Tips From a Cancer Survivor: Invest in Your Future, Invest in Your Health

Sandy Cardy (CPA, CA, CFP)

On Valentine’s Day in 2012 I was diagnosed with ovarian cancer.

As a leading authority on financial, tax, and estate planning, I’ve spent many years helping people grow their net worth and preserve the value of their estates. My mantra to clients has always been, “Wealth is built with returns over time.” Sound, life-long investment strategies have the greatest impact on your financial future, especially when you’re planning for the later years. It was that Valentine’s Day, after I received the phone call, that I realized that the definition of ”wealth” I’d been operating under was flawed. Because what good is all that financial planning if you aren’t around to enjoy the rewards?

I ate well, exercised, and had a fulfilling career and a great family life. But I hadn’t paid enough attention to investing in my health. This life-changing event forced me to re-examine my health: both in lifestyle & diet. The more I researched, the more it became obvious to me that there was so much more I could have been doing in terms of preventive healthcare.

I had surgery in 2012 and spent three weeks in Reno, Nevada having immune boosting IVs as well as a few sessions of low-dose chemo with IPT. Cancer is a multi-factorial disease, and I now focus on my whole body — mental, emotional, and physical. Embarking on a quest to find ways to get my body back in balance, I spent two years researching and investigating all things health-related, using my body as a test lab. Over a series of blogs I’ve written for Life Extension, I will share with you what worked to get my body back in balance on my journey to optimal health and wellness. My first step was finding the right healthcare provider.

Finding The Right Healthcare Provider

Today, many people are becoming more health conscious, giving way to a new era of personalized medicine and a growing awareness of our body’s ability to repair itself. I predict that in the next decade or so, there will be greater acceptance of the notion that the body is incredibly resilient and a shift in support for preventive medicine and the importance of a healthy mindset.

When it comes to our health, we can't simply rely on medical professionals to take care of us. The smartest approach to healthcare is self-care — that is, self-initiated and deliberate care for one's self.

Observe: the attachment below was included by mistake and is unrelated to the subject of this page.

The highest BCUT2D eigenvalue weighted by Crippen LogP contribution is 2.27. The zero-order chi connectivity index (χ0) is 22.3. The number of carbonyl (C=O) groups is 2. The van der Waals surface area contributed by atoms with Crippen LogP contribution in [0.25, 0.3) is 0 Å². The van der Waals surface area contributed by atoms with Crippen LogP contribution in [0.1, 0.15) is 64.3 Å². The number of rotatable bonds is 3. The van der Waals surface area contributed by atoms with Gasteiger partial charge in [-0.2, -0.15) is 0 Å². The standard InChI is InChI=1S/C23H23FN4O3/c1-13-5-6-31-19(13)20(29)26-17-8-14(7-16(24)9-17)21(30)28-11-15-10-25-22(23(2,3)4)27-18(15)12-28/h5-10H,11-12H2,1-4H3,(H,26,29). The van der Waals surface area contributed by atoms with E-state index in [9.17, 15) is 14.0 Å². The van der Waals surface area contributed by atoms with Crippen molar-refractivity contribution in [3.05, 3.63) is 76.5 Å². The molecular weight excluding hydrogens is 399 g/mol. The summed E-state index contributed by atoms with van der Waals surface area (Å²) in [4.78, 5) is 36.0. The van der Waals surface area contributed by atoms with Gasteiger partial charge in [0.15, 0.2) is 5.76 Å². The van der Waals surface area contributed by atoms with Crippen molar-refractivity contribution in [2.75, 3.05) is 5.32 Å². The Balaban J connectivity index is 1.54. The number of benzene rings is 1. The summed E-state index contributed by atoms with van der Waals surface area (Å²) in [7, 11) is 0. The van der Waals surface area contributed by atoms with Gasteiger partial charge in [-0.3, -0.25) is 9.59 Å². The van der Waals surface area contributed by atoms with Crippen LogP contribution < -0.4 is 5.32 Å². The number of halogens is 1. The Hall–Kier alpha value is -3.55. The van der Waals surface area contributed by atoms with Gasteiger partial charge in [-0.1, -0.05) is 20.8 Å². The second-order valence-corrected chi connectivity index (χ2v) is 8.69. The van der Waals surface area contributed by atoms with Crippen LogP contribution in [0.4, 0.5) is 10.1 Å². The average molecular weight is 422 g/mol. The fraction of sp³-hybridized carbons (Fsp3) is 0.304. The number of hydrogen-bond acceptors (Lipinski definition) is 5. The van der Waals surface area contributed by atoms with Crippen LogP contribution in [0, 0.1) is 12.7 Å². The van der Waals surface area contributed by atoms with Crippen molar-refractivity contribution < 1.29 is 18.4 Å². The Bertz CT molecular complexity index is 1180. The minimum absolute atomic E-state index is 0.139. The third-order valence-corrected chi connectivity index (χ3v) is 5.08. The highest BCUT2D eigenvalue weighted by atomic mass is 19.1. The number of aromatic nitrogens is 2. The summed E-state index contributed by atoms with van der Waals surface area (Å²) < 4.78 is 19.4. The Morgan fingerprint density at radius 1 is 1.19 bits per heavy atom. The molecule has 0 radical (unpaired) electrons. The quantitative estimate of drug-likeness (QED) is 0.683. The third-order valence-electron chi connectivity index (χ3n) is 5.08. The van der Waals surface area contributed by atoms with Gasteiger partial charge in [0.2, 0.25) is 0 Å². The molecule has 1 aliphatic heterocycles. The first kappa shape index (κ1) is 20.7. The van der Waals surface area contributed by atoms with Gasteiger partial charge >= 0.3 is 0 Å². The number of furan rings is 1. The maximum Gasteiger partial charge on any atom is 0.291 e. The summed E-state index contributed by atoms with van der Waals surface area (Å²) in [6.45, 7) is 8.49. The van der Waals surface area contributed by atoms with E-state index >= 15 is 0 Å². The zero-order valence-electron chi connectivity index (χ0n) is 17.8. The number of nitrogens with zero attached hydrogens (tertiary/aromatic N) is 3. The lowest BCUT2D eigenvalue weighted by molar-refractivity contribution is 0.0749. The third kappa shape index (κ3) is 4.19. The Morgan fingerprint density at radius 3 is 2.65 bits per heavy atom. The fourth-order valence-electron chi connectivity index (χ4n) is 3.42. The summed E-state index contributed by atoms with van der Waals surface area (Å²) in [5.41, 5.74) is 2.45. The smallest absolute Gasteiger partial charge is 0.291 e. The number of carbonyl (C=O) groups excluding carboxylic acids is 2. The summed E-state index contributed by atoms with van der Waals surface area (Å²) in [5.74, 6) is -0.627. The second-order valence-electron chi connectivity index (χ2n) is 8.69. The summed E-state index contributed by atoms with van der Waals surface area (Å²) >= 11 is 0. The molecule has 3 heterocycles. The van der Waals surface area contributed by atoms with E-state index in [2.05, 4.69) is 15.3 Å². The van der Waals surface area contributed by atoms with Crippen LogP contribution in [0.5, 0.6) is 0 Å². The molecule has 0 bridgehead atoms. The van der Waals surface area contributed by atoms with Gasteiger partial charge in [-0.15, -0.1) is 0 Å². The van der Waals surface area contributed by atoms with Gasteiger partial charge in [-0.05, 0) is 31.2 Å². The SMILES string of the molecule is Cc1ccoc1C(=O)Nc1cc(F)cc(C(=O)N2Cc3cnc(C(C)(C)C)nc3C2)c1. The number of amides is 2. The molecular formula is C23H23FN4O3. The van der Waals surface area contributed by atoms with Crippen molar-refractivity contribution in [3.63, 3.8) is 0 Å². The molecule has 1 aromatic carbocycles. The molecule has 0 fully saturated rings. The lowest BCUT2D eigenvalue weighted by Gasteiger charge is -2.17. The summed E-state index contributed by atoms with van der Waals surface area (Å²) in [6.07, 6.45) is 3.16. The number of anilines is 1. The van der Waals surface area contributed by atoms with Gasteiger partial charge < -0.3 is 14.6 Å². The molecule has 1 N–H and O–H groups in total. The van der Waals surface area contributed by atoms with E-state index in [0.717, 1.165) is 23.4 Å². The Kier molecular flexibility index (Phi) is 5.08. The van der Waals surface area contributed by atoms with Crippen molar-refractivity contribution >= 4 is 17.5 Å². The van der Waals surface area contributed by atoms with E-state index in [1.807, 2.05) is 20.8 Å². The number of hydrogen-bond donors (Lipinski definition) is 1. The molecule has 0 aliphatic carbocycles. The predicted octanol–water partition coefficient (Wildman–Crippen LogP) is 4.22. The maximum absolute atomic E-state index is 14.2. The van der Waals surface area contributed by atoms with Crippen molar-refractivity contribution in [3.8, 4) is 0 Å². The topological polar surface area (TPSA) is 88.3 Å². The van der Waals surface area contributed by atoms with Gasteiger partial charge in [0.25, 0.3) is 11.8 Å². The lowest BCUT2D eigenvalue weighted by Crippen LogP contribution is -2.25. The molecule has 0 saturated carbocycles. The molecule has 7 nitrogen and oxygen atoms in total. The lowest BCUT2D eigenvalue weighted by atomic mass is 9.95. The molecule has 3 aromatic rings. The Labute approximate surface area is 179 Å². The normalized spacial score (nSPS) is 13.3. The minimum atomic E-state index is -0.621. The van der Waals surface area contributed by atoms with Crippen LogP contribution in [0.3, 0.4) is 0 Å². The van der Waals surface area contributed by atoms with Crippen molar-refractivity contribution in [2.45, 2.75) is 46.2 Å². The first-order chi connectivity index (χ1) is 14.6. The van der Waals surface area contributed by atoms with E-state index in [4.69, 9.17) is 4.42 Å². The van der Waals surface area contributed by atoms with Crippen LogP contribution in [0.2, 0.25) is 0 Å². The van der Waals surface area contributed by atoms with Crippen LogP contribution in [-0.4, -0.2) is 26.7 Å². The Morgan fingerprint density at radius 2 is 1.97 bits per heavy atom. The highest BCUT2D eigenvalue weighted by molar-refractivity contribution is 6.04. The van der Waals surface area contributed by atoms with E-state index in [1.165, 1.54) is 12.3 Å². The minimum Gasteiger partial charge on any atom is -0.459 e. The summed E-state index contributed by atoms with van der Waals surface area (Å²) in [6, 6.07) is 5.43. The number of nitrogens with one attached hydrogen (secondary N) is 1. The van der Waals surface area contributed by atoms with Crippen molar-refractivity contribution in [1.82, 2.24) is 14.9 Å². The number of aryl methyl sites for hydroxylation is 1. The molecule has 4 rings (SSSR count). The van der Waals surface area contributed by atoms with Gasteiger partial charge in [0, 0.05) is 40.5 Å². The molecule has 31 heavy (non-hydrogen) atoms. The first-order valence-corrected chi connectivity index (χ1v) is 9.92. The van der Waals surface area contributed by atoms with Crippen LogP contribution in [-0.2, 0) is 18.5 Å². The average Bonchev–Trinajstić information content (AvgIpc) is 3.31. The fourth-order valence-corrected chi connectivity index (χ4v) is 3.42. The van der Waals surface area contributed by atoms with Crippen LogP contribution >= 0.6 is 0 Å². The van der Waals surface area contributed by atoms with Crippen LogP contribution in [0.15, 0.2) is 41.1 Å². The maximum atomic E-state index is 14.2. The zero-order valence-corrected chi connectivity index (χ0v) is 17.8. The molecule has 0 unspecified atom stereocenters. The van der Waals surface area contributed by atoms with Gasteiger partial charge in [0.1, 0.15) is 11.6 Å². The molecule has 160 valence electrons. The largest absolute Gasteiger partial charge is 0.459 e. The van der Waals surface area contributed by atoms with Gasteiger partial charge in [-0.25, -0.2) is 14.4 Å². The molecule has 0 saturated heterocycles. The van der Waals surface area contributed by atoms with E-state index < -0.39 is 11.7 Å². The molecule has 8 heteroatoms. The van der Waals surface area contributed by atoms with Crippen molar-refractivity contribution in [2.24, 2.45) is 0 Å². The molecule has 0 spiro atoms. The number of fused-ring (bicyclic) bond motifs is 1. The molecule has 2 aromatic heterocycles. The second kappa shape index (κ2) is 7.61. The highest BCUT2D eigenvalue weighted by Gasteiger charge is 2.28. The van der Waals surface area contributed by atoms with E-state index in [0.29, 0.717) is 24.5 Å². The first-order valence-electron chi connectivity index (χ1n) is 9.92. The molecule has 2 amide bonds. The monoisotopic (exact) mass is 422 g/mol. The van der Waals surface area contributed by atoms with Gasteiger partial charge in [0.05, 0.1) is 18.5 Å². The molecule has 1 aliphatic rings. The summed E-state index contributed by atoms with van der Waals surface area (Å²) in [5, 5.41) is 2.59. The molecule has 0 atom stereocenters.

Whether you begin looking for a healthcare provider because of a health crisis or because you’re looking into preventive health, you need the team you build to provide precisely the right kind of support. The practitioners you choose may be from western or eastern medicine, conventional or alternative — it is your choice. But whoever they are, it is key to find healers who truly empower your outlook. It's about working alongside your team of doctors (involved in decisions, and also taking charge) in a way that makes you feel empowered, because when you are feeling empowered you will heal, provided you give your body the right tools.

Invest In Yourself

Here are three simple steps (or tools as I like to call them) for investing in your health to get started…

1. Add Daily Fiber

Fiber equates to “regularity”, right. “Well, ye-ah, so what?” I used to scoff. Well, fiber is a lot more beneficial than for just keeping you regular. Fiber helps the body eliminate toxins.

Normally, used-up estrogens are excreted (in stool and bile). But if you have a stressed-out liver (and many do) you may not be excreting estrogens as well as you might.

The standard North American diet is prone to raising estrogen levels, because the wrong kind of diet can alter gut bacteria causing used-up estrogens to be re-absorbed into the bloodstream.

Over time, accumulating estrogens can be a contributing factor to breast and gynecological cancers in women, and prostate cancer in men.

One way to shuttle out estrogens is through fiber. To boost fiber intake, grab seeds (like flax) and up your fruit and vegetable intake.

Experts recommend at least 30 grams of fiber per day. If you don’t feel you can get that from food, medicinal fiber from supplements can help.

2. Change Your Breakfast Routine — Just A Little

What you eat at breakfast sets the tone for the day, and improvements can begin with two simple moves.